We’re committed to working with suppliers who are demonstrating their love for the planet. Anyone wanting to supply our practice can expect to be interrogated about their environmental credentials. Can they walk-the-walk?
Here’s some of the great things our suppliers are doing. Their products are all fantastic and available through Woodhouse Opticians, so if you like what you read, show your support for companies who are demonstrating their environmental commitment.
We’d love to hear from our customers about what more we can do in this mission.
Johnson & Johnson Vision launched the UK’s first free recycling programme for all contact lenses. We’re proud as one of its select practices to play a part in a programme that gives 3.7 million UK contact lens wearers the opportunity to convert waste into new products.
The programme is available to all soft contact lens wearers regardless of which brand they use. The result will see the recycled lenses, blister and foil packaging turned into new products such as outdoor furniture and plastic lumber…much better for the environment than being flushed down the toilet or sink.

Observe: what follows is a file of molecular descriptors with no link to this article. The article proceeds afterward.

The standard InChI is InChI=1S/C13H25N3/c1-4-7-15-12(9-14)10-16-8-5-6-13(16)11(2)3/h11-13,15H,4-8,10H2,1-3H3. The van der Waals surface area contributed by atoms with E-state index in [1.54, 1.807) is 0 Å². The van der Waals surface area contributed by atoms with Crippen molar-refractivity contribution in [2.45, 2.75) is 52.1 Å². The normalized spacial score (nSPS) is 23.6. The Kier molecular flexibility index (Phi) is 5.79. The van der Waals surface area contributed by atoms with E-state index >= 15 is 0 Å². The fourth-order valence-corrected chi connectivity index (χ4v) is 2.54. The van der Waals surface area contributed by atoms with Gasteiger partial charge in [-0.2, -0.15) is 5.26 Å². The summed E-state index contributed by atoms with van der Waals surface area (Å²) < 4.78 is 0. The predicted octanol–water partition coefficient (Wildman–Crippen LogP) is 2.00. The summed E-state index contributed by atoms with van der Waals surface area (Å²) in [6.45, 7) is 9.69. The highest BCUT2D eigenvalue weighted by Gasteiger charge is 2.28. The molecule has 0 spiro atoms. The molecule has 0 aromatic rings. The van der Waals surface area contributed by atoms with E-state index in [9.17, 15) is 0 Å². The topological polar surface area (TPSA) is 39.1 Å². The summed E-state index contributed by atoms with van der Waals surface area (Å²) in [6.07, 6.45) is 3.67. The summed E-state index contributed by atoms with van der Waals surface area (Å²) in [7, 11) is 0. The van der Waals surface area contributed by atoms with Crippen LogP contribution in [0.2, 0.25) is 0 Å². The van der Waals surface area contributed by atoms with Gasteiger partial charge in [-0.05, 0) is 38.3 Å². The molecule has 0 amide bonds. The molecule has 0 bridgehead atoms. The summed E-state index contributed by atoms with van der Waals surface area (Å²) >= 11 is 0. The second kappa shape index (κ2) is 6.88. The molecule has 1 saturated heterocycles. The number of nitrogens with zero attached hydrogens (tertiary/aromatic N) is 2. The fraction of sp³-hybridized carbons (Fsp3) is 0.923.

The ACUVUE® Contact Lens Recycle Programme in partnership with global recycling specialist, TerraCycle®, means all a contact lens wearer needs to do is collect their waste at home and drop it off at their nearest participating optician’s practice (that’s us!).
The ethos of designer frame manufacturer Eco is that making a difference starts with better choices. They use recycled and biobased material in their Eco frames. They also plant a tree for every frame sold. So far they’ve planted more than two million trees. Now that’s commitment to change.
Zeal Optics use plant-based materials in all their sunglass frames and lenses to help people see the world around more clearly while protecting the views that inspire us for generations to come. That means an end to using fossil fuels.
Sea2see design and produce optical frames and sunglasses made entirely with recycled marine plastic waste collected in collaboration with thousands of fishermen in Spanish ports.